Improving soil

If you use a bark or leaf mulch around your plants you will also improve the soil as it slowly breaks down. That's good organic matter right there! Increasing the organic matter in your soil, whether from the decomposition of mulch or from added compost and manure, will increase your soil's water holding capacity. Not only will your soil hold and retain more water, it will also soak in faster, reducing the puddling that many of us with clay soils have experienced.

Reducing compaction as much as possible in your plant beds is another way to improve your soil. Repeatedly walking on or rototilling your soil wrecks its tilth and texture. We want light soil with diverse soil aggregates (different sized clumps) and lots of soil life! Healthy soil should have lots of different sized pockets between all those aggregates. These pockets hold both water and air (we look for around a 50% mix of each). Our plant roots need both water and oxygen to grow well! The more soil pockets, the more water you soil will be able to hold, and the healthier your soil too. And don't forget to keep up with your weeding. Save the water for the plants you actually want to grow.


No matter how much planning you do and how drought resistant your garden is, there will be times when you do need to water. All trees, shrubs and perennials will require water for at least their first year of growth while they are getting their roots established, no matter how drought tolerant they are. This also includes anything you dig up and divide or transplant as well. Annuals often require even more moisture, and those in containers will often need watering every single day, even twice a day in really hot weather.

Traditional lawns require approximately 1" of water per week when it is 20 C outside. They require 1.5" to 2" once the temperature reaches 30 C. If it is windy, lawns will need even more water.

Some watering is inevitable, but there are a number of things we can do to reduce the amount of water we use and make it that irrigation as efficient as possible.

When to water

The best time to water is definitely in the morning. This is the time of day when we have the least amount of evaporation. Morning is also a non-peak time for water use in most cities, which means less strain on local utilities. In addition, watering in the morning allows moisture on plant foliage to evaporate quickly, resulting in less fungal and mildew issues. Conversely, if we water in the evening, that moisture is retained on leaves and stems for much longer periods and at cooler temperatures; the perfect conditions for mold, mildew and fungus. Watering deeply and less often encourages deep roots that are more able to survive drought. Trees and shrubs appreciate water delivered deep down where their roots are. Remember to check your hoses and sprinklers regularly for leaks and blockages.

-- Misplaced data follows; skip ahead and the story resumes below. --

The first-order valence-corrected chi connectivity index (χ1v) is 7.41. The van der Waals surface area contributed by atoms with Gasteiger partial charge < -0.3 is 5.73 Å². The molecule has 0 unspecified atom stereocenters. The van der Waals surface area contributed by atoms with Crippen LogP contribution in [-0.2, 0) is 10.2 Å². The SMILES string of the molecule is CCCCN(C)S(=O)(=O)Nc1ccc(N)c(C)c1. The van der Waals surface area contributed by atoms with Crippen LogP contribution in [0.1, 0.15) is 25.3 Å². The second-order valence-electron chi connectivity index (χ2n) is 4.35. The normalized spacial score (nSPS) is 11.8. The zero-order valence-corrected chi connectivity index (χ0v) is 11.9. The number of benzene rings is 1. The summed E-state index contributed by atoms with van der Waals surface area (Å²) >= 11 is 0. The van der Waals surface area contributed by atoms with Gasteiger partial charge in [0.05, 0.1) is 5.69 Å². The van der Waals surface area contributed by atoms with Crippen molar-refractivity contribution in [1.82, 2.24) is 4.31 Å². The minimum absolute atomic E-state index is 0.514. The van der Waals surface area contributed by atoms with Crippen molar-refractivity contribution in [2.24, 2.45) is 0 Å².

An efficient way to deep water tree roots (photo by Jobes)

Sprinkler selection and use

When using a sprinkler to water your landscape there are a number of things to keep in mind:

  1. Ensure the spray goes only where you need it: on your plants and soil. Your driveway does not need watering!! (Sorry for shouting but I see this all the time and it drives me bonkers.) Having a sprinkler with a spray pattern that matches the shape of the space to be watered will make your life easier and save money on your water bill.

  2. You also want to ensure the sprinkler is delivering water at an appropriate rate. Too much too fast will mean your soil cannot absorb the water quickly enough. Instead, the water will run off the surface and into the storm sewer, eroding the soil as it does. That's just a waste. Select a sprinkler where you can vary the water intensity and still have it work properly.

  3. Sprinklers that spray water high into the air or into a very fine mist can be extremely inefficient. Fine water particles evaporate quickly in the sun and get blown by the wind to areas you don't necessarily need water. Often, very little water actually makes it to your plant roots.

  4. Ensure you don't over water either. Automatic timers can work well to prevent this. You can also place an overturned frisbee on your watering area to measure out approximately 1" of water.

  5. If you have an automatic watering system, such as underground sprinklers, you can save a significant amount of money on your water bill by installing water sensors. That way you are not watering in the middle of a rainstorm, or when the ground is already well saturated.

Various sprinkler options (L to R: impact, fan and contour). Photos by Lee Valley

Drip irrigation